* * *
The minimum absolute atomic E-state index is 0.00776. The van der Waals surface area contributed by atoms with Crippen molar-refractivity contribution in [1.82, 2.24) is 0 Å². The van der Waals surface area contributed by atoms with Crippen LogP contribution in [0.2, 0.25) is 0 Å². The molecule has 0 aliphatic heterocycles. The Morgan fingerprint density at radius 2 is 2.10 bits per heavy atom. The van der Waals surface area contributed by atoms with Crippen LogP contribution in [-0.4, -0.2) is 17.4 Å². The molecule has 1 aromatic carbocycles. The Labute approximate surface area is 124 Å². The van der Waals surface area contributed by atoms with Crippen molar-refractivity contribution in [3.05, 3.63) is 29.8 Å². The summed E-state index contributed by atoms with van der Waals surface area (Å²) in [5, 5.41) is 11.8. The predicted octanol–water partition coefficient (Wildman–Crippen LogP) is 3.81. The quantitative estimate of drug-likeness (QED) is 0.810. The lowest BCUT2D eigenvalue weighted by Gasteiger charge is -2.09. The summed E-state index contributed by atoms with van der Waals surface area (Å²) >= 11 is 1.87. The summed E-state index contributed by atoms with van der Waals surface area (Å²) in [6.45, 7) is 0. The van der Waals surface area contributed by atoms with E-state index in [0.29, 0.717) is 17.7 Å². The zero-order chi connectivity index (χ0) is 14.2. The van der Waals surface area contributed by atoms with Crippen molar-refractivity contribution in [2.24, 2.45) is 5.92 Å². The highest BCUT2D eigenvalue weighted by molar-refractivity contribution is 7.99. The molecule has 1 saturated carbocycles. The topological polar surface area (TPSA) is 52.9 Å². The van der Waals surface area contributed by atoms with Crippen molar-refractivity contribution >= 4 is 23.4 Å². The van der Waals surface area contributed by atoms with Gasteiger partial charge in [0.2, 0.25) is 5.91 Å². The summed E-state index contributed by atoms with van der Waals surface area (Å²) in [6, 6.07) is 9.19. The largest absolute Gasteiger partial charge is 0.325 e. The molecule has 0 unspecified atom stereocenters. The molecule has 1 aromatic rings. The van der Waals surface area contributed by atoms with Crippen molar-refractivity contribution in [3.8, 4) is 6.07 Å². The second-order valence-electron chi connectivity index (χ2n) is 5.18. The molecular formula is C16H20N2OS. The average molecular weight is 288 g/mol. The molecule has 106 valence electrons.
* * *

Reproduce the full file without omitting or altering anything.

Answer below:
The minimum absolute atomic E-state index is 0.00776. The van der Waals surface area contributed by atoms with Crippen molar-refractivity contribution in [1.82, 2.24) is 0 Å². The van der Waals surface area contributed by atoms with Crippen LogP contribution in [0.2, 0.25) is 0 Å². The molecule has 0 aliphatic heterocycles. The Morgan fingerprint density at radius 2 is 2.10 bits per heavy atom. The van der Waals surface area contributed by atoms with Crippen LogP contribution in [-0.4, -0.2) is 17.4 Å². The molecule has 1 aromatic carbocycles. The Labute approximate surface area is 124 Å². The van der Waals surface area contributed by atoms with Crippen molar-refractivity contribution in [3.05, 3.63) is 29.8 Å². The summed E-state index contributed by atoms with van der Waals surface area (Å²) in [5, 5.41) is 11.8. The predicted octanol–water partition coefficient (Wildman–Crippen LogP) is 3.81. The quantitative estimate of drug-likeness (QED) is 0.810. The lowest BCUT2D eigenvalue weighted by Gasteiger charge is -2.09. The summed E-state index contributed by atoms with van der Waals surface area (Å²) >= 11 is 1.87. The summed E-state index contributed by atoms with van der Waals surface area (Å²) in [6.45, 7) is 0. The van der Waals surface area contributed by atoms with E-state index in [0.29, 0.717) is 17.7 Å². The zero-order chi connectivity index (χ0) is 14.2. The van der Waals surface area contributed by atoms with Crippen molar-refractivity contribution in [2.24, 2.45) is 5.92 Å². The highest BCUT2D eigenvalue weighted by molar-refractivity contribution is 7.99. The molecule has 1 saturated carbocycles. The topological polar surface area (TPSA) is 52.9 Å². The van der Waals surface area contributed by atoms with Crippen molar-refractivity contribution >= 4 is 23.4 Å². The van der Waals surface area contributed by atoms with Gasteiger partial charge in [0.2, 0.25) is 5.91 Å². The summed E-state index contributed by atoms with van der Waals surface area (Å²) in [6, 6.07) is 9.19. The largest absolute Gasteiger partial charge is 0.325 e. The molecule has 0 unspecified atom stereocenters. The molecule has 1 aromatic rings. The van der Waals surface area contributed by atoms with Crippen molar-refractivity contribution in [3.8, 4) is 6.07 Å². The second-order valence-electron chi connectivity index (χ2n) is 5.18. The molecular formula is C16H20N2OS. The average molecular weight is 288 g/mol. The molecule has 106 valence electrons.